2014A Day 16: Awesomeness is Increasing

Greetings everyone! Long time no blog for me, but I’m happy to be back.

In between running the VisAO camera to give Jared a bit of a break, I’ve been working on quick reductions of the data that we’ve been getting for the past few days. It’s useful to reduce the data at the telescope because these “quick looks” can tell you whether you have what you need or, even better, whether there’s something interesting and unexpected in your data to follow up. We’ve had a bit of both over the past few days as TJ, Jared and I have been running our reduction routines.

Without getting too much into specifics of the targets, I’ll tell you that I had the following problem popping up in my reductions last night

Screen Shot 2014-04-12 at 7.39.44 AM

See how you see a bright disk but also a shadow with roughly the same shape? I had to think about it for a bit, but eventually I figured out what my problem was. To explain the solution, I think I should first explain how this type of reduction works.

My pipeline does a kind of data reduction called “Angular Differential Imaging”, which is a neat way to get rid of light from the star in your image and see faint things near the star. Here is an official introduction to the technique, but I’ll explain it very briefly for blog purposes.

For most astronomical observations, you use a rotator to keep the orientation of your object exactly the same as the sky rotates so that the rotator essentially cancels out the rotation of the sky. For ADI imaging, you turn the rotator off and allow your object to rotate with the sky. If you then line up the star in all of your images and median combine them, anything real around the star will have moved around it over the observation, and so it won’t show up in the combination because it won’t be in any given location in more than half of them. Anything fake (well, most things) caused by the optics of the telescope and instrument though, will be in the same place in all the images so it will show up in the median. In other words, you intentionally smear out the real circumstellar structure while keeping the fake structure the same and recover the so-called “Point Spread Function” (PSF) of the star in the median image.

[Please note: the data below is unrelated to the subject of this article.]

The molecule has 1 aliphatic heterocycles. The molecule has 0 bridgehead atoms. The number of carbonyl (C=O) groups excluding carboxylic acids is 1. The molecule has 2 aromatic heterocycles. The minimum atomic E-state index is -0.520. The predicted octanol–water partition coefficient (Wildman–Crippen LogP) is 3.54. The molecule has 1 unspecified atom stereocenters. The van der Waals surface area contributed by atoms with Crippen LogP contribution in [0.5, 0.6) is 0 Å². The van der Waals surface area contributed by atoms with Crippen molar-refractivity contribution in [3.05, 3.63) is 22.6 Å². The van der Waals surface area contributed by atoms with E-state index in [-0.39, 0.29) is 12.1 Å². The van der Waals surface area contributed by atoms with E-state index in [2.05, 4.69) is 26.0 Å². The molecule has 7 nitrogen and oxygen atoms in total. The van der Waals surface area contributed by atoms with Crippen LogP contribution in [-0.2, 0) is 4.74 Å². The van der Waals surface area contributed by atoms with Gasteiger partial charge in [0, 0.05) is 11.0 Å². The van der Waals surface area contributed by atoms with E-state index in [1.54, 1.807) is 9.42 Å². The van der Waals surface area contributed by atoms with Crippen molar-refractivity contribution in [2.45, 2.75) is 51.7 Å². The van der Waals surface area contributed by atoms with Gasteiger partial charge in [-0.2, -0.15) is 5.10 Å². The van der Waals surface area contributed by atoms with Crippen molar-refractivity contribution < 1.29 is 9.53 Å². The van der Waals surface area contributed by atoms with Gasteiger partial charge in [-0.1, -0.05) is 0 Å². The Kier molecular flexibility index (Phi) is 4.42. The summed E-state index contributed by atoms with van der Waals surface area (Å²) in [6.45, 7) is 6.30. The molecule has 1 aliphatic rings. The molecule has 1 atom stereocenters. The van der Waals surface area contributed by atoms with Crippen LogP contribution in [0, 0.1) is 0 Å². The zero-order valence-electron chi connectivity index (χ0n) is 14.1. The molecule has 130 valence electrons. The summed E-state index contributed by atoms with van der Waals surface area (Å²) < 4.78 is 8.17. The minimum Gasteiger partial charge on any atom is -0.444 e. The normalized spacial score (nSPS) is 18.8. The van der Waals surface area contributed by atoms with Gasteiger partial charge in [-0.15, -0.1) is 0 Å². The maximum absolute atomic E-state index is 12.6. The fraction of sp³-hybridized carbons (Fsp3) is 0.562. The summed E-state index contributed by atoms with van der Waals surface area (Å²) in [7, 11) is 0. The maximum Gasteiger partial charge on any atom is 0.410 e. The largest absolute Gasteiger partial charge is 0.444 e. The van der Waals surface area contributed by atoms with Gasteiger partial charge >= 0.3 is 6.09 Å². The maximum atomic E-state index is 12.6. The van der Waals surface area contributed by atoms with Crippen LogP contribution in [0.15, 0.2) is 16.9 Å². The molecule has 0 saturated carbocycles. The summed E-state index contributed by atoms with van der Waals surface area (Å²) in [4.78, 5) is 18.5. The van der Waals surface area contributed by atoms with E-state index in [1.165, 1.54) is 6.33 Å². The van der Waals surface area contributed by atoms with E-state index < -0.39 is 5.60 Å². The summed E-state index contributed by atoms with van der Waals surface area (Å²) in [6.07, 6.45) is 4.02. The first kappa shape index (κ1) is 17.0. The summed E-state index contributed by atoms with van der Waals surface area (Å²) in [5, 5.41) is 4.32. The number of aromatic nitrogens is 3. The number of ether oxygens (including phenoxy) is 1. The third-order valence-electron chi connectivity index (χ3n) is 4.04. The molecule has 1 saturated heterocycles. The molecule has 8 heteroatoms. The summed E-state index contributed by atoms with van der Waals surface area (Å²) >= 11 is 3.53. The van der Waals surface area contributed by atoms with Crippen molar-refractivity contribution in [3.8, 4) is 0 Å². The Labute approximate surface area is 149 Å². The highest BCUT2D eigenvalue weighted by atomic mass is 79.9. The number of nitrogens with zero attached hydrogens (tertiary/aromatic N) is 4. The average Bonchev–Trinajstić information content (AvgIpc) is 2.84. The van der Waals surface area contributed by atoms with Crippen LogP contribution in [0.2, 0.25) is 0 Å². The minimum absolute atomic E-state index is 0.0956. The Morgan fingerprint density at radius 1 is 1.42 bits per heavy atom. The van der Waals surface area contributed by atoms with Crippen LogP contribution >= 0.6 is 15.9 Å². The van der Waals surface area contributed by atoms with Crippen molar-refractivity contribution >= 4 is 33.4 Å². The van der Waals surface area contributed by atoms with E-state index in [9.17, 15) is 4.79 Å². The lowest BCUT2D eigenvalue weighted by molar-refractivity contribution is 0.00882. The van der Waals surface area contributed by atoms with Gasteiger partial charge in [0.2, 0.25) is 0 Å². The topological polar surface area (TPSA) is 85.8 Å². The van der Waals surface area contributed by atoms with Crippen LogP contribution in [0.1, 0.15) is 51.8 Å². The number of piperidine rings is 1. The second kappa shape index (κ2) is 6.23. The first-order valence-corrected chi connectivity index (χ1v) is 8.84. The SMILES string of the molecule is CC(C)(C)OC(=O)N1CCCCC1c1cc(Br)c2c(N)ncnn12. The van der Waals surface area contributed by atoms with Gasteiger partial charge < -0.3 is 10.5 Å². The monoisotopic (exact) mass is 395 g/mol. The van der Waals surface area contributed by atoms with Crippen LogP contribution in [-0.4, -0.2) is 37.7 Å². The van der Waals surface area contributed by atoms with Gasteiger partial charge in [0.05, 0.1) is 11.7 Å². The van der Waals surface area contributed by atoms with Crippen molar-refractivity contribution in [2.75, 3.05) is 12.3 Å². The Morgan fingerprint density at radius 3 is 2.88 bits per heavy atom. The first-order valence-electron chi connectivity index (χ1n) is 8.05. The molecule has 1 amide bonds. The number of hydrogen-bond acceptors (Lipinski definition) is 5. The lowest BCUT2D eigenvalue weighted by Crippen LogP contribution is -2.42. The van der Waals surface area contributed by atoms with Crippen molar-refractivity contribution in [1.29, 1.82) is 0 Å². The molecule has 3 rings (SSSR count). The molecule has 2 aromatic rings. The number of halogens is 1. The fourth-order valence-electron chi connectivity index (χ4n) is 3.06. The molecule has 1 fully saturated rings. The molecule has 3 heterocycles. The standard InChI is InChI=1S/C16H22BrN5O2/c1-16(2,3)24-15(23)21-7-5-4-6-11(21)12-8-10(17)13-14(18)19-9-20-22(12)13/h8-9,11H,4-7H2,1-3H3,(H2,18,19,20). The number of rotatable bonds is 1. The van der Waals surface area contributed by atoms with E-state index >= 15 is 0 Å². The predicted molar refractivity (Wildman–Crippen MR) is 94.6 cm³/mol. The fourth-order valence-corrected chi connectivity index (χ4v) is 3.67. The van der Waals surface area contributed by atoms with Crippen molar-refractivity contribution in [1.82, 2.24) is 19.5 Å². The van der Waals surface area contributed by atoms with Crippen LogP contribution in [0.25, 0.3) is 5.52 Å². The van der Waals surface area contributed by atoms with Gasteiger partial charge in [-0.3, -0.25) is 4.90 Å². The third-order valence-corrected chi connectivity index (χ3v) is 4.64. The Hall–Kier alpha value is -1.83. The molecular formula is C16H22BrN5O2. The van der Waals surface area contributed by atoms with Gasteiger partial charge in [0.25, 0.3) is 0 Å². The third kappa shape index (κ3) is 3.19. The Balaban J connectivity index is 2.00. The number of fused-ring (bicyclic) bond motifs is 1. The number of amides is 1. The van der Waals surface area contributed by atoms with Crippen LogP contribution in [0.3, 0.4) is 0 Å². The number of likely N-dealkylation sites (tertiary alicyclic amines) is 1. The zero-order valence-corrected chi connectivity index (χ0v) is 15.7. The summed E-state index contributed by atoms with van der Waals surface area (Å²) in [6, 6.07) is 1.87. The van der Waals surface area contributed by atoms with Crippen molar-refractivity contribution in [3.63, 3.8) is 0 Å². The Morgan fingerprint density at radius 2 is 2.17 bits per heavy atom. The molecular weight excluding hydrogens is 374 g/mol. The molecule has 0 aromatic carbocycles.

You subtract this PSF then from every individual image to remove the starlight and then rotate them all to compensate for the rotation of the sky so that the orientation of the object is the same in each frame (essentially the same thing that the rotator would have been doing if it were on). This trick usually lets you get rid of starlight very nicely and helps you to pull faint objects like planets out from the data.

It’s trickier though for disks, which is mostly what we’ve been observing for the past few days. If you have a disk that’s symmetric about the star, then allowing the field to rotate doesn’t help you much and the disk shows up in your median-combined PSF. When you subtract the PSF, you subtract most of the disk light too. Bummer.

For this reason, people didn’t use ADI for disk observations for a while, but it turns out that you can make it work in two situations. (1) if your disk has any features (blobs, spiral arms, etc) that aren’t circularly symmetric, then they’ll survive and (b) if your disk is inclined enough (so that it’s not a circle but an oval on the sky) and you allow it to rotate enough so that the disk light appears in fewer than half the images at any given location, then you can still get rid of it for a PSF.